On December 2, 2010, researchers with the Eli and Edythe Broad Center of Regenerative Medicine and Stem Cell Research at UCLA announced that they had discovered a key mechanism that regulates stem cell renewal and transforms healthy cells into cancer cells. The finding could result in new ways to control cancer growth. The research was conducted on prostate stem cells and animal models. A protein, called Bm-1, regulates the self-renewal of normal prostate stem cells and is needed to repair injured cells or restore normal cells killed by hormone withdrawal therapy for cancer. The researchers found that Bm-1 also aids the transformation of healthy cells into prostate cancer cells.
Bmi-1, which is often up-regulated (stimulated) in prostate cancer, has been associated with higher grade cancers and is predictive of poor prognosis, according to previous studies. However, its functional roles in prostate stem cell maintenance and prostate cancer have been unclear, said Dr. Owen Witte, who is director of the Broad Stem Cell Research Center and senior author of the study. A study of loss and gain of function in prostate stem cells indicated that Bmi-1 expression was required for self-renewal activity and maintenance of prostate stem cells with high growth potential. Loss of Bmi-1 expression blocks the self-renewal activity, protecting prostate cells from developing abnormal growth changes which can lead to cancer. More importantly, Bmi-1 inhibition slowed the growth of an aggressive form of prostate cancer in animal models, Witte said. “We conclude by these results that Bmi-1 is a crucial regulator of self-renewal in adult prostate cells and plays important roles in prostate cancer initiation and progression,” Witte said. “It was encouraging to see that inhibiting this protein slows the growth of even a very aggressive prostate cancer, because that could give us new ways to attack this disease.” UCLA stem cell researchers have been studying the mechanisms of prostate stem cells for years on the theory that the mechanism that gives the cells their unique ability to self-renew somehow gets high-jacked by cancer cells, allowing the malignant cells to grow and spread. If the mechanism for self-renewal could be understood, researchers could find a way to interrupt it once it is taken over by the cancer cells, Witte said.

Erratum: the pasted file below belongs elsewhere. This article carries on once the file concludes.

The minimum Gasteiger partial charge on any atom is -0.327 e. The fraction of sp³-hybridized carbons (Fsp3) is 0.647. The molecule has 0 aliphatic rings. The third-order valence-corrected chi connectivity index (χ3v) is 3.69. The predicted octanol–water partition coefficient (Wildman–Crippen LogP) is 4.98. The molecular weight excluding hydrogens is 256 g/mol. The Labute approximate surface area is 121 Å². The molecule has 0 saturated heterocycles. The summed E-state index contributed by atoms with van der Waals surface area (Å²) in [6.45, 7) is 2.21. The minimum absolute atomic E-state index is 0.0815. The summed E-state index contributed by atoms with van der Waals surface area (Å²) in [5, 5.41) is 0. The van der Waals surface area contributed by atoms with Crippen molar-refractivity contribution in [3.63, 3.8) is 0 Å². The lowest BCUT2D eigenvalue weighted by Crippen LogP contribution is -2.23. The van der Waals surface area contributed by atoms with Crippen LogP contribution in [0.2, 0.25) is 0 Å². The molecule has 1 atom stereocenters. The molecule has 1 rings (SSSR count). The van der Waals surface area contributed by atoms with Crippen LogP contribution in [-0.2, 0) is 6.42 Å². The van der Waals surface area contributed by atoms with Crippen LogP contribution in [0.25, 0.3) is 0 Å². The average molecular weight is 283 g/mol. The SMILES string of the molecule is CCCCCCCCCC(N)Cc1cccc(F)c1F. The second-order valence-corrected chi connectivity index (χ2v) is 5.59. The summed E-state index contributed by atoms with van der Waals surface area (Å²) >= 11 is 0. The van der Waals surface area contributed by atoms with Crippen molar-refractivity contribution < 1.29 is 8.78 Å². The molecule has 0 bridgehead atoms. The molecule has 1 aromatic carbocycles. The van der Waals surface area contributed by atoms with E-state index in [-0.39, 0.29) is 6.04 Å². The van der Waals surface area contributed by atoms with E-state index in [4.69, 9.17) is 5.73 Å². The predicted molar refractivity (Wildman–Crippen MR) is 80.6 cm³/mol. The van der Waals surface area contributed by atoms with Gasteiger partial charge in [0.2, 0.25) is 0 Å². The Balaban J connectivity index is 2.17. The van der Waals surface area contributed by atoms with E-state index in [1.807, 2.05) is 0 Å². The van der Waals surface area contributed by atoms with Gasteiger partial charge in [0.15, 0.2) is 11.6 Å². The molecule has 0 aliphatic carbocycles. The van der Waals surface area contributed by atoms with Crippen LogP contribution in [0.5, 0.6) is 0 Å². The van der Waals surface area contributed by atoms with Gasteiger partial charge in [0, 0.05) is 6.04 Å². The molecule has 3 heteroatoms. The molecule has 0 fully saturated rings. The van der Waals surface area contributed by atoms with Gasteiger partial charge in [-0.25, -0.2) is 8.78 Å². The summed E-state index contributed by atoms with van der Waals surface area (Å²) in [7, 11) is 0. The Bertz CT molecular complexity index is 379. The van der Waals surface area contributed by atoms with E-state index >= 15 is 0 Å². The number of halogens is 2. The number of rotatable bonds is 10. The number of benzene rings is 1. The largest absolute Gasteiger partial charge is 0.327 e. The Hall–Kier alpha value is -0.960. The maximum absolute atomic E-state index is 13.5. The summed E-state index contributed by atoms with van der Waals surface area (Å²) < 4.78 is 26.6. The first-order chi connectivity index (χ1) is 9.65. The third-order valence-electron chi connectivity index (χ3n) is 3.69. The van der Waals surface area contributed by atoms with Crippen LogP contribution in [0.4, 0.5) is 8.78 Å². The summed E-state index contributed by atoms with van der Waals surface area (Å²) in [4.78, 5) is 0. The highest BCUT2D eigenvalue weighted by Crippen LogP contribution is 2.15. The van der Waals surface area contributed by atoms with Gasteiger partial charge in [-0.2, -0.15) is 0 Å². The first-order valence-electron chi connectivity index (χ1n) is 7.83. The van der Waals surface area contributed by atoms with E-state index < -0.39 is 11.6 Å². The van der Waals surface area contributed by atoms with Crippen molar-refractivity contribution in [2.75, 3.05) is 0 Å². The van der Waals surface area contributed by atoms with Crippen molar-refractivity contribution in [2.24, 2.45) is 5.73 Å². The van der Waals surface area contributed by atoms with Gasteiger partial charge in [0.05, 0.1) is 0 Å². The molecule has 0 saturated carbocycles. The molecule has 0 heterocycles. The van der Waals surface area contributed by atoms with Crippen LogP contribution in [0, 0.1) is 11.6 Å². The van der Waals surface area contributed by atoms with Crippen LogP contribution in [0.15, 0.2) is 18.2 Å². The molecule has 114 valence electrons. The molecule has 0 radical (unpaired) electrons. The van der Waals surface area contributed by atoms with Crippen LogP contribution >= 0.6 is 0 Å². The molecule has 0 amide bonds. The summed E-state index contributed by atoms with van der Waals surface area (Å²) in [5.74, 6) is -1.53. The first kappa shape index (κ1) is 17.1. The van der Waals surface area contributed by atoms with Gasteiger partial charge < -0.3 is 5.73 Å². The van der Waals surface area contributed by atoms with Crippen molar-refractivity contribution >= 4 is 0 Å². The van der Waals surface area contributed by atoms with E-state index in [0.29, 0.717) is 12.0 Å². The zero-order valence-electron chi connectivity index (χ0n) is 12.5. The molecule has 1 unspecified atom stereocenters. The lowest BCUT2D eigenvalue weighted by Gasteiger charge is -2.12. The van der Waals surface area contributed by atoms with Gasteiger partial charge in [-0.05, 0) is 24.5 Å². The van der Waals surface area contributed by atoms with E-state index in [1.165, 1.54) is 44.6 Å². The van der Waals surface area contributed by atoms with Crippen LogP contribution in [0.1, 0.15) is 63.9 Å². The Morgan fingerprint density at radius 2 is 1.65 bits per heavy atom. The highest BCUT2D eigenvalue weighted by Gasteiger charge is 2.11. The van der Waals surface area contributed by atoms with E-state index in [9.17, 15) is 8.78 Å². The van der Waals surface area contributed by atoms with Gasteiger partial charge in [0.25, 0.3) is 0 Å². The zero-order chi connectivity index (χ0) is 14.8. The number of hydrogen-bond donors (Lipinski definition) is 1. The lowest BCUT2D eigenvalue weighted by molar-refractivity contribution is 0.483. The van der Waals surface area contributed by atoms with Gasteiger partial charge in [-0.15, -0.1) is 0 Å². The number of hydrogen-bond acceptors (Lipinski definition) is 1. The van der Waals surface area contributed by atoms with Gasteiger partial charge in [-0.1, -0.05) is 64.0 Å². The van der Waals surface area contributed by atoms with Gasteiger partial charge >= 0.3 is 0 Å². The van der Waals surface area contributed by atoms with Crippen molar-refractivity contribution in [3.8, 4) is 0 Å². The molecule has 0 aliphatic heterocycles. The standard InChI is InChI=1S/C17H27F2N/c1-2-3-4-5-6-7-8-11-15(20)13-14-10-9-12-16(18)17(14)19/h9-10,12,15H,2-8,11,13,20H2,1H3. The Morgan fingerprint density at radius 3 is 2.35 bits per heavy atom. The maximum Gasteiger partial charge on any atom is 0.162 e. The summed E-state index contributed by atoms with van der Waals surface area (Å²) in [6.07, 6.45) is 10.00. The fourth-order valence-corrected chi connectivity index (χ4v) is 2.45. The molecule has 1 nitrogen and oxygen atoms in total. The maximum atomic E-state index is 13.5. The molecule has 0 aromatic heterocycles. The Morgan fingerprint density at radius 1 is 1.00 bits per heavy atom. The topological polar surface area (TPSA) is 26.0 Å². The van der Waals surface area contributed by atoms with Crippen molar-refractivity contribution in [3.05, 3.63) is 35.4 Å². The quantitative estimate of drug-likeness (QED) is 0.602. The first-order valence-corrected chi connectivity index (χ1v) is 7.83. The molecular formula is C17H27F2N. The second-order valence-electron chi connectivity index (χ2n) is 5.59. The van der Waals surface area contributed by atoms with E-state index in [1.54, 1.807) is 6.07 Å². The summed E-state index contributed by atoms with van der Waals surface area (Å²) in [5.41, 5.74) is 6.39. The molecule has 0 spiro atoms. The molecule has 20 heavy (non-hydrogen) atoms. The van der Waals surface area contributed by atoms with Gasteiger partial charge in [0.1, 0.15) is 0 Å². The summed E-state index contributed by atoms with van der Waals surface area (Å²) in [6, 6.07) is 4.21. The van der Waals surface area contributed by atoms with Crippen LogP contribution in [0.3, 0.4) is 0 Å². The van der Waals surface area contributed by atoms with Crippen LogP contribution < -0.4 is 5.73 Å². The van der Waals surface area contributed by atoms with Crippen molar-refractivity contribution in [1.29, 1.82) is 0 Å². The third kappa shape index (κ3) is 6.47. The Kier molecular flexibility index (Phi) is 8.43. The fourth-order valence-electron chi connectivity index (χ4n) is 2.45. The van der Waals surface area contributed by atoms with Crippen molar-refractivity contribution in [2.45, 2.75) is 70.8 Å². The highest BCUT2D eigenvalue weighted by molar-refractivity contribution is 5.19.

This year alone, more than 277,000 men in the United States will be diagnosed with prostate cancer. Of those, 32,000 men will die from the disease
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